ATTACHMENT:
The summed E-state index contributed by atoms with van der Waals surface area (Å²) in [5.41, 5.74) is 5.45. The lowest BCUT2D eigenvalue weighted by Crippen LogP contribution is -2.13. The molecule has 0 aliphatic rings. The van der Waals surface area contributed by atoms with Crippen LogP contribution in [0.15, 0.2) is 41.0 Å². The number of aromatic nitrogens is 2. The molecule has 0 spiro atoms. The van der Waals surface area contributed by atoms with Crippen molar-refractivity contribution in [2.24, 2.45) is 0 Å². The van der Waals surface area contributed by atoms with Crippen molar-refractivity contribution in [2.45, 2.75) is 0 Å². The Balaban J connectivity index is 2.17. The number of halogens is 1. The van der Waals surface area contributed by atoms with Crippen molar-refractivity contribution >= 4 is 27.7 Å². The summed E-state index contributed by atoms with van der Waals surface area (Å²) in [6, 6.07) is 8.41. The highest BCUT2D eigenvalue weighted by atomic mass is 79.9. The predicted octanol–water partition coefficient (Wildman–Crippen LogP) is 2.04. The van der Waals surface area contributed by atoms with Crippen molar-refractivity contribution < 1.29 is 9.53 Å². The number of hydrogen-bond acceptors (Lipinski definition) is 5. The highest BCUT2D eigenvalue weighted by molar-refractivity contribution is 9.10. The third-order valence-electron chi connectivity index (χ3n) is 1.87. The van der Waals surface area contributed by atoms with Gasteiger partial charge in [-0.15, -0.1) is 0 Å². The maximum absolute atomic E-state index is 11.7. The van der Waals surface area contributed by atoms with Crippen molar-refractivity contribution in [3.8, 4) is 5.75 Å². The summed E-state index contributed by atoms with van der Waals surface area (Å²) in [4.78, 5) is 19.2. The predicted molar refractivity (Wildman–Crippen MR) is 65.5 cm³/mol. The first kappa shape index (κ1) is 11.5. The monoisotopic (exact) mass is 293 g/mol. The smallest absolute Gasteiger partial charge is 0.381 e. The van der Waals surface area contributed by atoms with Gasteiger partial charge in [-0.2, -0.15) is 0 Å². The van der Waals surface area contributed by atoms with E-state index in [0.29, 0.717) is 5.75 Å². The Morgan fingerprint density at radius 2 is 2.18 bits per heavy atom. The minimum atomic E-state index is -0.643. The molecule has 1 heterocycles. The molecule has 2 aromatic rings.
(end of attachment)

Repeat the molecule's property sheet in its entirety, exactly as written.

The summed E-state index contributed by atoms with van der Waals surface area (Å²) in [5.41, 5.74) is 5.45. The lowest BCUT2D eigenvalue weighted by Crippen LogP contribution is -2.13. The molecule has 0 aliphatic rings. The van der Waals surface area contributed by atoms with Crippen LogP contribution in [0.15, 0.2) is 41.0 Å². The number of aromatic nitrogens is 2. The molecule has 0 spiro atoms. The van der Waals surface area contributed by atoms with Crippen molar-refractivity contribution in [2.24, 2.45) is 0 Å². The van der Waals surface area contributed by atoms with Crippen molar-refractivity contribution in [2.45, 2.75) is 0 Å². The Balaban J connectivity index is 2.17. The number of halogens is 1. The van der Waals surface area contributed by atoms with Crippen molar-refractivity contribution >= 4 is 27.7 Å². The summed E-state index contributed by atoms with van der Waals surface area (Å²) in [6, 6.07) is 8.41. The highest BCUT2D eigenvalue weighted by atomic mass is 79.9. The predicted octanol–water partition coefficient (Wildman–Crippen LogP) is 2.04. The van der Waals surface area contributed by atoms with Crippen molar-refractivity contribution < 1.29 is 9.53 Å². The number of hydrogen-bond acceptors (Lipinski definition) is 5. The highest BCUT2D eigenvalue weighted by molar-refractivity contribution is 9.10. The third-order valence-electron chi connectivity index (χ3n) is 1.87. The van der Waals surface area contributed by atoms with Gasteiger partial charge in [-0.15, -0.1) is 0 Å². The maximum absolute atomic E-state index is 11.7. The van der Waals surface area contributed by atoms with Crippen molar-refractivity contribution in [3.8, 4) is 5.75 Å². The summed E-state index contributed by atoms with van der Waals surface area (Å²) in [4.78, 5) is 19.2. The predicted molar refractivity (Wildman–Crippen MR) is 65.5 cm³/mol. The first kappa shape index (κ1) is 11.5. The monoisotopic (exact) mass is 293 g/mol. The smallest absolute Gasteiger partial charge is 0.381 e. The van der Waals surface area contributed by atoms with Gasteiger partial charge in [-0.2, -0.15) is 0 Å². The van der Waals surface area contributed by atoms with E-state index in [0.29, 0.717) is 5.75 Å². The Morgan fingerprint density at radius 2 is 2.18 bits per heavy atom. The minimum atomic E-state index is -0.643. The molecule has 1 heterocycles. The molecule has 2 aromatic rings.